It’s a mad world we live in. A mad, mad world.
Imagine trying to explain to someone from 100 years ago a world in which we’d all be walking around with tiny robot devices in our pockets, communicating with our friends via finger swipes and getting into fights with total strangers who don’t even live in the same hemisphere as us.
A world in which phrases like ‘#sorrynotsorry’, ‘#HarlemShake’ and ‘#IceBucketChallenge’ actually mean something – or, come to that, a world in which the obscure # symbol is used to gather information, and the @ is used to identify fellow humans.
And most of all: a world in which all of this is completely normal.
Well, today is World Social Media Day – a chance to take a step back from our day-to-day obsessions, and look at the profound impact it’s having on the way we interact with one another, and how we consume information.
Thinking about it here in the eightytwenty offices this week, it seemed there was nothing more shocking than the sheer speed we go through fads and phases – and the ruthless, relentless way in which today’s stars can be hot on a Monday and pathetically passé by Friday.
So, in the interest of some high-brow research* – and some good old-fashioned nostalgia – here’s a look back at some of the big hits of internet past. And, of course, the sad but inevitable way in which they all declined.
The Harlem Shake
The dance kicked off in February 2013 and was all but a historical footnote less than two months after its peak popularity. It involved a bunch of seemingly normal people with one lone dancer, but once the bass drops, chaos ensues – and the crazier the costume and dancing, the better.
Check out one of the most popular videos of this viral trend by the Norwegian Army.
Ice Bucket Challenge
Ahh, the Ice Bucket Challenge. A viral video used for good!
From Bill Gates to the then-innocuous Trump EVERYBODY was taking part in this. The videos uploaded were to help raise awareness and funds to find a cure for ALS, which is a neurodegenerative disease. Due to the funding, researchers have discovered a new gene associated with the disease which could lead to new treatment possibilities!
At the peak of its engagement, it seemed like it would be around forever. But the cruel world of social media soon had it chewed up and spat out on to yesterday’s trash pile.
Break the Internet
Kim Kardashian West sure knows how to cause a little commotion on the internet (flashbacks to the #TaylorSwiftIsOverParty ordeal). But back in 2014, Kim and Paper magazine took this to a whole new level of consciousness – using the power to, quite figuratively, break the internet.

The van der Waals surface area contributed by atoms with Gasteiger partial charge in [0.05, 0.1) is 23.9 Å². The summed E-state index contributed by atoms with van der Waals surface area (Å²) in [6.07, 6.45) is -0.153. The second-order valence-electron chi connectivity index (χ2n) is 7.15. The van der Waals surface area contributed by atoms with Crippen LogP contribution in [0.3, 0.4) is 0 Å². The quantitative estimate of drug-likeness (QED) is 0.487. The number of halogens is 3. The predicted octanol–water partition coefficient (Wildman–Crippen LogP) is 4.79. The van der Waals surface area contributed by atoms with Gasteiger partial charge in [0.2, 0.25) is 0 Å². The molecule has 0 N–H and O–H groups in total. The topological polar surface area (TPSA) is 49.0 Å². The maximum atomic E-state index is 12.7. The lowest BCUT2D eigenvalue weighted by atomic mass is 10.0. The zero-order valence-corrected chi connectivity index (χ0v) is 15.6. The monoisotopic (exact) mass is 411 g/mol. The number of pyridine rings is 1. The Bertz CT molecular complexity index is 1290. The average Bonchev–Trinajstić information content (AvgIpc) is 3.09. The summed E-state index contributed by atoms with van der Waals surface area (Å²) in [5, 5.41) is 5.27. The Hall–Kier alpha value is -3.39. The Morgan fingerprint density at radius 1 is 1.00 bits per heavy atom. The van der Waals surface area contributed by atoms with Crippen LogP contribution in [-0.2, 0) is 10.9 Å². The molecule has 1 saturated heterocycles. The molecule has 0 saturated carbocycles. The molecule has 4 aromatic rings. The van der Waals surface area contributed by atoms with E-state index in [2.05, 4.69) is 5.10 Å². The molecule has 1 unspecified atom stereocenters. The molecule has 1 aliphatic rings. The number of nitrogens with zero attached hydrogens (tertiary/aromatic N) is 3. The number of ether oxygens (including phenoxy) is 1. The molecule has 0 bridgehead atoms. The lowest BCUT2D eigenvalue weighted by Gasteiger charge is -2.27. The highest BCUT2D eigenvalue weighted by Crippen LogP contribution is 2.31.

The breakage was, naturally, shortlived. And while the phrase itself lives on, and is used to describe pretty much any seismic online event, the hubbub itself vanished quickly.
Of course, not all trends were so closely pinned to a particular moment in time. The ones we were REALLY interested in were the ones that entered our lexicon; were they more impervious to the internet’s decaying effects?
That Awkward Moment When
That Awkward Moment when you realise everything everywhere, all the time is incredibly awkward and you had no idea.
2012 was the year of the awkwardness and the internet loved it. It’s a phase that has still stayed in our vocabulary to this day – although we don’t use it as much as we used to, as the graph below shows.
Has it just become unfashionable or have a we all become less awkward in recent times?
Sorry Not Sorry
The phase for when someone is apologising for not apologising as they feel they don’t need to. From serious to sassy situations, perhaps with this emoji thrown in for good measure, 💁 ,this one suffered from the standard symptoms of overuse –
Said No One Ever
According to this trend, a lot of things have never been said.
These never heard sentences include but are not limited to, “Those socks look great with your sandals”, “Let’s Yahoo that,” and “Wow I love Mondays!”. The phrase gained momentum in the second half of 2012 but has been declining since around May 2013. With that being said, the phrase is still very active on Twitter with about 25,000 mentions of it every month!
What can we learn from these viral trends?
With social media anything can be tomorrow’s viral trend. We’re brutal. It can take days or even hours to capture the hearts and imaginations of people online but we can drop trends that quickly too. We’re so hungry for more or the next big thing that we often forget how much of an impact a viral video, meme or phrase had on our lives for that fleeting moment.
*All data presented was based on Twitter using the social listening tool, Crimson Hexagon.